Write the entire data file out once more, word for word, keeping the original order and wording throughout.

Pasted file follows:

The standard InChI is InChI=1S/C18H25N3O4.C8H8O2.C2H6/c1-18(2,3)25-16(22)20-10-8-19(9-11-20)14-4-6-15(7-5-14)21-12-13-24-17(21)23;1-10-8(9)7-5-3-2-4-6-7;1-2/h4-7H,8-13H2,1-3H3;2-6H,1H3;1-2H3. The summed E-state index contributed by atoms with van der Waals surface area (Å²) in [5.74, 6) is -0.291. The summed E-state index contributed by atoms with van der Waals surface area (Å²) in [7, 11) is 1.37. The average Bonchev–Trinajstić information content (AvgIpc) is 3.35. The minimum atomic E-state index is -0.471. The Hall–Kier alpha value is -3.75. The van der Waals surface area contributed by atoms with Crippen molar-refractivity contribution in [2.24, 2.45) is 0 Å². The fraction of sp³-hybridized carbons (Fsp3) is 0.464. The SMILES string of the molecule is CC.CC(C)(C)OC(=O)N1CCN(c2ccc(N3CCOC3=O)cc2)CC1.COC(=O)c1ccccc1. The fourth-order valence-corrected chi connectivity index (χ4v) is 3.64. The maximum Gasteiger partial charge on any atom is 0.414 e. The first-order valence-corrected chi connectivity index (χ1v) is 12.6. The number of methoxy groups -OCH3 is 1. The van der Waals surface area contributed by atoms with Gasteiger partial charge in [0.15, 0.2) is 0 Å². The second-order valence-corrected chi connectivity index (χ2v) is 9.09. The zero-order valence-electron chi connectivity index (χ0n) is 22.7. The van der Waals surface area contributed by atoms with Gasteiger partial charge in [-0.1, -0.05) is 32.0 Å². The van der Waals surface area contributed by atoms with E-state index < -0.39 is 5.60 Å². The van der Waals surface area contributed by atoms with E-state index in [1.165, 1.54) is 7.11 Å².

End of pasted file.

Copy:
The standard InChI is InChI=1S/C18H25N3O4.C8H8O2.C2H6/c1-18(2,3)25-16(22)20-10-8-19(9-11-20)14-4-6-15(7-5-14)21-12-13-24-17(21)23;1-10-8(9)7-5-3-2-4-6-7;1-2/h4-7H,8-13H2,1-3H3;2-6H,1H3;1-2H3. The summed E-state index contributed by atoms with van der Waals surface area (Å²) in [5.74, 6) is -0.291. The summed E-state index contributed by atoms with van der Waals surface area (Å²) in [7, 11) is 1.37. The average Bonchev–Trinajstić information content (AvgIpc) is 3.35. The minimum atomic E-state index is -0.471. The Hall–Kier alpha value is -3.75. The van der Waals surface area contributed by atoms with Crippen molar-refractivity contribution in [2.24, 2.45) is 0 Å². The fraction of sp³-hybridized carbons (Fsp3) is 0.464. The SMILES string of the molecule is CC.CC(C)(C)OC(=O)N1CCN(c2ccc(N3CCOC3=O)cc2)CC1.COC(=O)c1ccccc1. The fourth-order valence-corrected chi connectivity index (χ4v) is 3.64. The maximum Gasteiger partial charge on any atom is 0.414 e. The first-order valence-corrected chi connectivity index (χ1v) is 12.6. The number of methoxy groups -OCH3 is 1. The van der Waals surface area contributed by atoms with Gasteiger partial charge in [0.15, 0.2) is 0 Å². The second-order valence-corrected chi connectivity index (χ2v) is 9.09. The zero-order valence-electron chi connectivity index (χ0n) is 22.7. The van der Waals surface area contributed by atoms with Gasteiger partial charge in [-0.1, -0.05) is 32.0 Å². The van der Waals surface area contributed by atoms with E-state index < -0.39 is 5.60 Å². The van der Waals surface area contributed by atoms with E-state index in [1.165, 1.54) is 7.11 Å².